At any rate, if you don’t want to be identified with either of the major parties that’s fine — I can think of good reasons not to want to be. I just hope that you realize that you have the option of changing your status on March 4th.

  39. “ChrisD @36/37: I have trouble believing that the preponderance of evidence as presented so far is a “smear campaign”; those, like the Swift Boaters, tend to rely on implication, innuendo, and, specifically, lack of evidence. But thanks for suggesting I’m naive; we ancient and decrepit cynics like to be thought of as failed optimists rather than hardbitten realists every so often.”

    Bruce, first off my apologies if you thought I was referring. to you specifically as naive. I wasn’t. My point was/is that anyone who threatens the status quo will have to endure the usual smear-by-assocation rather than being attacked on the actual issues. Those charges against Paul had been addressed many times over a year in advance of the N.H. primaries. But it’s not like the guy is going to win anyway, though I think at one time, before Iowa and N.H. when RP was gaining real momentum and raising buckoo bucks there was real hope for real change; I certainly don’t see that in Obama. Being the best panderer and having the right appearance won’t necessarily result in us electing the best leader. But at least he’s a competent speaker, and that much will be a huge relief over the last seven years.

  40. Nathan @ 43 – Polling data, for what it’s worth, support your conclusion. In a McCain v. Clinton race, independents go to McCain. But in a McCain v. Obama race, the independents split.

    And I had the same reaction to the debate as DKT. In those instances where Clinton and Obama talked about what they have in common in contrast to McCain, I thought it was very persuasive. I don’t imagine we’ll see that ticket, so I am hoping a little bit for Obama/Richardson.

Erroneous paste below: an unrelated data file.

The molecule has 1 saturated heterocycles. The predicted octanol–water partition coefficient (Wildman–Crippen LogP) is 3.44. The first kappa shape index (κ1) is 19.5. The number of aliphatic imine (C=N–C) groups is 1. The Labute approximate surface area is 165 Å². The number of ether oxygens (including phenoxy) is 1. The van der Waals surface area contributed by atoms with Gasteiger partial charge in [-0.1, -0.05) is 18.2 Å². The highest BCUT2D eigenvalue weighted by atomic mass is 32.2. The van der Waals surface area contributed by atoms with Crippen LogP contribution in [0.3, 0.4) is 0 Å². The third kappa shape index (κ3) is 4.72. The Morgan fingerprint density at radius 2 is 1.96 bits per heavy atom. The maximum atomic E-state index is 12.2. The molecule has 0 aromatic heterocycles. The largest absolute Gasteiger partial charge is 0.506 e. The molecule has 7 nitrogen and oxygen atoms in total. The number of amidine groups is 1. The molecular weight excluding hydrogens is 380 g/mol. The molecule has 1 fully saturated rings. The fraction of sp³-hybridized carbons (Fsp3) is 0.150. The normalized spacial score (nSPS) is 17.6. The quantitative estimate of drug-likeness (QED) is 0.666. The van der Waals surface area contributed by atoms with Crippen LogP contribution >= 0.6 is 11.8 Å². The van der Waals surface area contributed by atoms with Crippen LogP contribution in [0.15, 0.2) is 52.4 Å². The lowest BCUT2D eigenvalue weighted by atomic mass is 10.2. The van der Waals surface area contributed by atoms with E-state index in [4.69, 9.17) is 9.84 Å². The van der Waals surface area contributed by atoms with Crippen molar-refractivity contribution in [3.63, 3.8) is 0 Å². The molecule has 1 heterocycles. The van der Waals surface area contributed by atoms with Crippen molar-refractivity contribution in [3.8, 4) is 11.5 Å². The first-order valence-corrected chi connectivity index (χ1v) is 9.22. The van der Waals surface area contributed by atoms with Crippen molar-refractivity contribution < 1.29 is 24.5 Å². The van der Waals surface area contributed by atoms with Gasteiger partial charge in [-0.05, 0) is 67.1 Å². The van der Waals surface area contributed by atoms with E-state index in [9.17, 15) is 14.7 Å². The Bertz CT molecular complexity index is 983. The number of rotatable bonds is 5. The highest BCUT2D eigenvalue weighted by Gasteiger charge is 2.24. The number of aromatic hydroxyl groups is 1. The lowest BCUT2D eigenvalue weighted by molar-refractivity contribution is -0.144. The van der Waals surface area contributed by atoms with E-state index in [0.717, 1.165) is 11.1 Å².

41. As soon as I post this I’m going to vote for Obama in the CA primary. Then I’m going to Obama HQ in Pasadena to volunteer to help today, and throughout the campaign.

    There are a number of reasons I’m voting for Obama, and PNH put it more eloquently than I could, so I won’t list them here. Though I like to think I’m voting for a candidate I believe in (and, I am,) there is also one very important politically strategic reason to vote for him.

    I want a Democrat in the White House.

    There are plenty of Republicans and independents who aren’t fans of McCain and will stay home in November rather than go out to vote for him…as long as they’re also disinterested in the opposition. Many of those same voters will race to the polls for a chance to vote against Hillary Clinton.

  42. “There are plenty of Republicans and independents who aren’t fans of McCain and will stay home in November rather than go out to vote for him…as long as they’re also disinterested in the opposition. Many of those same voters will race to the polls for a chance to vote against Hillary Clinton.”

    Yup, I don’t think a lot of people get it. Conservatives hate McCain with a passion. And all it will take is for a third party candidate who contrasts him/herself with McCain on one or two major issues, like immigration, and the GOP is sunk for 2008. But I still think they’re sunk if McCain gets the nod because GOP voters are at the point where they can’t hold their nose anymore and vote for someone they find unacceptable. Which is fine by me, I’m just saying that McCain isn’t the threat the pundits on CNN or MSNBC would like folks to believe.